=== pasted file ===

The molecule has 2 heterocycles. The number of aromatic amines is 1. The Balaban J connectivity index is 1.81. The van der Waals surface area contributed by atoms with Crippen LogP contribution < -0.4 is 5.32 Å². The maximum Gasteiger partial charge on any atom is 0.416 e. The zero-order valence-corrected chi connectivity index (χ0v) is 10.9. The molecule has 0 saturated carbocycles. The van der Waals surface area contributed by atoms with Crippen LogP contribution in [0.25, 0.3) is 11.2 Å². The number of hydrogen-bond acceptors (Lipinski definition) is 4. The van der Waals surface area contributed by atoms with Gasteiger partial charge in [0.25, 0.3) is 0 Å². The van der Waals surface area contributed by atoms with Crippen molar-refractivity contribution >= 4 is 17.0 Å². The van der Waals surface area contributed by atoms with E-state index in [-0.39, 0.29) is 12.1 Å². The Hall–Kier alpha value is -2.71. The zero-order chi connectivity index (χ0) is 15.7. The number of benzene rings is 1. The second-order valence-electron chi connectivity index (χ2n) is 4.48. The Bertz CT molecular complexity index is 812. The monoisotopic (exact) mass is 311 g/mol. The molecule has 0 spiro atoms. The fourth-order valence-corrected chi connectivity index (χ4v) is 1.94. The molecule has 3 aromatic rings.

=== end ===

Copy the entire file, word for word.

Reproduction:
The molecule has 2 heterocycles. The number of aromatic amines is 1. The Balaban J connectivity index is 1.81. The van der Waals surface area contributed by atoms with Crippen LogP contribution < -0.4 is 5.32 Å². The maximum Gasteiger partial charge on any atom is 0.416 e. The zero-order valence-corrected chi connectivity index (χ0v) is 10.9. The molecule has 0 saturated carbocycles. The van der Waals surface area contributed by atoms with Crippen LogP contribution in [0.25, 0.3) is 11.2 Å². The number of hydrogen-bond acceptors (Lipinski definition) is 4. The van der Waals surface area contributed by atoms with Gasteiger partial charge in [0.25, 0.3) is 0 Å². The van der Waals surface area contributed by atoms with Crippen molar-refractivity contribution >= 4 is 17.0 Å². The van der Waals surface area contributed by atoms with E-state index in [-0.39, 0.29) is 12.1 Å². The Hall–Kier alpha value is -2.71. The zero-order chi connectivity index (χ0) is 15.7. The number of benzene rings is 1. The second-order valence-electron chi connectivity index (χ2n) is 4.48. The Bertz CT molecular complexity index is 812. The monoisotopic (exact) mass is 311 g/mol. The molecule has 0 spiro atoms. The fourth-order valence-corrected chi connectivity index (χ4v) is 1.94. The molecule has 3 aromatic rings.